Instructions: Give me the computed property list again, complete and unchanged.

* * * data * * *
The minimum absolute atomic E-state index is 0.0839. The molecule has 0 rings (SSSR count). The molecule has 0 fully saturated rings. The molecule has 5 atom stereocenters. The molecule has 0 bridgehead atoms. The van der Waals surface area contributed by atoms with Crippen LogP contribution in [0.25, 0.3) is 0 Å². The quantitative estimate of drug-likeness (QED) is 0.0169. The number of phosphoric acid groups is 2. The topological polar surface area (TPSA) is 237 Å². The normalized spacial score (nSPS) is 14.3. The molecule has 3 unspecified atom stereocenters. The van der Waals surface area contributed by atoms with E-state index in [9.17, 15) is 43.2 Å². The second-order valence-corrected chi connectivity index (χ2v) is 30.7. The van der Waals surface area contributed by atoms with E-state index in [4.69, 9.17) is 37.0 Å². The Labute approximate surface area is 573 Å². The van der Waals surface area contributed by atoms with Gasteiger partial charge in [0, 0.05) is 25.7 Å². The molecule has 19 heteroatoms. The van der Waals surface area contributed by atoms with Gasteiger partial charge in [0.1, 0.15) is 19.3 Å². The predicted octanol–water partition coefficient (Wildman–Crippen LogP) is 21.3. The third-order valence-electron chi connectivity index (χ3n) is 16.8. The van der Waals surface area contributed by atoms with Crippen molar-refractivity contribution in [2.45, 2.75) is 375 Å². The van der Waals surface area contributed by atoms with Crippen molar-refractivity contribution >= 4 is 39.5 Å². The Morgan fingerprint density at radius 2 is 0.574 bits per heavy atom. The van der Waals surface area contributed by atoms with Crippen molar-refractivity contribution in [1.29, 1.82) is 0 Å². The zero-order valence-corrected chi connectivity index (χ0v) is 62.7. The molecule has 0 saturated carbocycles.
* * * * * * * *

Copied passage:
The minimum absolute atomic E-state index is 0.0839. The molecule has 0 rings (SSSR count). The molecule has 0 fully saturated rings. The molecule has 5 atom stereocenters. The molecule has 0 bridgehead atoms. The van der Waals surface area contributed by atoms with Crippen LogP contribution in [0.25, 0.3) is 0 Å². The quantitative estimate of drug-likeness (QED) is 0.0169. The number of phosphoric acid groups is 2. The topological polar surface area (TPSA) is 237 Å². The normalized spacial score (nSPS) is 14.3. The molecule has 3 unspecified atom stereocenters. The van der Waals surface area contributed by atoms with E-state index in [9.17, 15) is 43.2 Å². The second-order valence-corrected chi connectivity index (χ2v) is 30.7. The van der Waals surface area contributed by atoms with E-state index in [4.69, 9.17) is 37.0 Å². The Labute approximate surface area is 573 Å². The van der Waals surface area contributed by atoms with Gasteiger partial charge in [0, 0.05) is 25.7 Å². The molecule has 19 heteroatoms. The van der Waals surface area contributed by atoms with Gasteiger partial charge in [0.1, 0.15) is 19.3 Å². The predicted octanol–water partition coefficient (Wildman–Crippen LogP) is 21.3. The third-order valence-electron chi connectivity index (χ3n) is 16.8. The van der Waals surface area contributed by atoms with Crippen molar-refractivity contribution in [2.45, 2.75) is 375 Å². The van der Waals surface area contributed by atoms with Crippen molar-refractivity contribution >= 4 is 39.5 Å². The Morgan fingerprint density at radius 2 is 0.574 bits per heavy atom. The van der Waals surface area contributed by atoms with Crippen molar-refractivity contribution in [1.29, 1.82) is 0 Å². The zero-order valence-corrected chi connectivity index (χ0v) is 62.7. The molecule has 0 saturated carbocycles.